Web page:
Snow Cover
  Whenever traveling in avalanche country it is important to be aware of your environment.  Steep gullies and wide plains are perfect paths for avalanches.  Ridges and unconformities in the terrain may help to slow down an avalanches speed.  The severity of an avalanche is directly related to the terrain in which it happens.

    One of the most important factors to consider is the slope of the mountain or hill.  Most avalanches occur between 20 and 50 degrees like the diagram above shows.  However, the largest avalanches occur between 30 and 45 degrees, and the areas which have the greatest frequency of avalanches are between 35 and 40 degrees.  This is due to the fact that this angle allows the most snow to collect at the least stable angle.

      Another important feature to consider when working or playing in places where avalanches are a definite possibility are anchors. Anchors are features of the terrain which hold the snow in one place.  A good example is the picture below on the left.  The route with many trees is labeled "best route" because the trees help hold the snow in place.  Although an avalanche could still go through this area, the trees would slow it down, if not stop it.  Also an avalanche is less likely to start in a densely forested area.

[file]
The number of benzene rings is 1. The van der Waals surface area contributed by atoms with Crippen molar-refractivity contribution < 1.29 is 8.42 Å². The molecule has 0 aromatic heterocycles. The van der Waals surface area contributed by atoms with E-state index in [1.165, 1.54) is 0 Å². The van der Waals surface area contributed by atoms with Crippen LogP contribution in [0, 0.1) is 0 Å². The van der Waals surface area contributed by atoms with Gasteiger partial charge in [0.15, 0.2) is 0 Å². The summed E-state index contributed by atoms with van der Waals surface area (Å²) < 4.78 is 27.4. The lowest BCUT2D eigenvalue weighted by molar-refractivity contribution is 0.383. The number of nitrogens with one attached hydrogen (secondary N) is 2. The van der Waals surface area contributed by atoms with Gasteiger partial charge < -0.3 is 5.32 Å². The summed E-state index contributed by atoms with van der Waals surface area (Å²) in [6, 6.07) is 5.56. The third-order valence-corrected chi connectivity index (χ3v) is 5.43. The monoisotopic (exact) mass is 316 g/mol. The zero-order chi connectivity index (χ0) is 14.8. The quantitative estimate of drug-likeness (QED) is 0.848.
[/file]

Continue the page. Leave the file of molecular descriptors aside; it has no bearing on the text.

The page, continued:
Another essential anchor to look for when choosing your path are rocky areas.  Rocks, like trees, help hold the snow in place.  Obviously an avalanche probably won't start on a rocky area.  However, if an avalanche is coming down the mountain, it will take the path of least resistance meaning that a rocky ridge will probably be avoided by the avalanche.  The picture above to the right illustrates the path an avalanche would probably take.
Slab Avalanches
Cornices & Ice
Slope Stability

Created by Sarah Schlichting for Physics 212
Last modified 04-04-03